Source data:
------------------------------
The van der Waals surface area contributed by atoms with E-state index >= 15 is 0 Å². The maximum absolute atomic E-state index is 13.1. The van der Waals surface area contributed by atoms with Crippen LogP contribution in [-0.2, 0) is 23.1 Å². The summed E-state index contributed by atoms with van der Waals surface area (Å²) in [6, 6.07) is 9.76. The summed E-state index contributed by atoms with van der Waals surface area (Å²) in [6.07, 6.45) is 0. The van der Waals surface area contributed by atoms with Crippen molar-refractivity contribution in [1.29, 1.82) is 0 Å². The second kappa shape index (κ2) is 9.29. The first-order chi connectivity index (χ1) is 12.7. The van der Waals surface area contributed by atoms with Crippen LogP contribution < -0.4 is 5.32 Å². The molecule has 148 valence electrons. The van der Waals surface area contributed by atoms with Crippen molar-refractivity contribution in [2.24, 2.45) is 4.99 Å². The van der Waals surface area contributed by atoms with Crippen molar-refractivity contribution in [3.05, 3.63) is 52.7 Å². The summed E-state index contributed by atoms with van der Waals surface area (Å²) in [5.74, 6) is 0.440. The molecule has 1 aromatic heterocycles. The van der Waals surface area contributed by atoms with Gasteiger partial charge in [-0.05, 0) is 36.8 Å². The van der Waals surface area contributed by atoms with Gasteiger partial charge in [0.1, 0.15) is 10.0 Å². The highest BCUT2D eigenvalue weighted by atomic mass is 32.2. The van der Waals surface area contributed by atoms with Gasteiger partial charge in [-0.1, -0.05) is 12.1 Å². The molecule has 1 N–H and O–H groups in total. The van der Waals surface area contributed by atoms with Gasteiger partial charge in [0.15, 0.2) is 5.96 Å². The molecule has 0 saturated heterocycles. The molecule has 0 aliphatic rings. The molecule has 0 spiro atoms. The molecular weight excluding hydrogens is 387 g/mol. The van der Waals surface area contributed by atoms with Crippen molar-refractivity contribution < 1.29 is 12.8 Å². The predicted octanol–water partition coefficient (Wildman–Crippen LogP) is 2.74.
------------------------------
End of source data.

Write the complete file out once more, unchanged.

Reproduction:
The van der Waals surface area contributed by atoms with E-state index >= 15 is 0 Å². The maximum absolute atomic E-state index is 13.1. The van der Waals surface area contributed by atoms with Crippen LogP contribution in [-0.2, 0) is 23.1 Å². The summed E-state index contributed by atoms with van der Waals surface area (Å²) in [6, 6.07) is 9.76. The summed E-state index contributed by atoms with van der Waals surface area (Å²) in [6.07, 6.45) is 0. The van der Waals surface area contributed by atoms with Crippen molar-refractivity contribution in [1.29, 1.82) is 0 Å². The second kappa shape index (κ2) is 9.29. The first-order chi connectivity index (χ1) is 12.7. The van der Waals surface area contributed by atoms with Crippen LogP contribution < -0.4 is 5.32 Å². The molecule has 148 valence electrons. The van der Waals surface area contributed by atoms with Crippen molar-refractivity contribution in [2.24, 2.45) is 4.99 Å². The van der Waals surface area contributed by atoms with Crippen molar-refractivity contribution in [3.05, 3.63) is 52.7 Å². The summed E-state index contributed by atoms with van der Waals surface area (Å²) in [5.74, 6) is 0.440. The molecule has 1 aromatic heterocycles. The van der Waals surface area contributed by atoms with Gasteiger partial charge in [-0.05, 0) is 36.8 Å². The van der Waals surface area contributed by atoms with Gasteiger partial charge in [0.1, 0.15) is 10.0 Å². The highest BCUT2D eigenvalue weighted by atomic mass is 32.2. The van der Waals surface area contributed by atoms with Gasteiger partial charge in [-0.1, -0.05) is 12.1 Å². The molecule has 1 N–H and O–H groups in total. The van der Waals surface area contributed by atoms with Gasteiger partial charge in [0.15, 0.2) is 5.96 Å². The molecule has 0 saturated heterocycles. The molecule has 0 aliphatic rings. The molecule has 0 spiro atoms. The molecular weight excluding hydrogens is 387 g/mol. The van der Waals surface area contributed by atoms with Crippen molar-refractivity contribution < 1.29 is 12.8 Å². The predicted octanol–water partition coefficient (Wildman–Crippen LogP) is 2.74.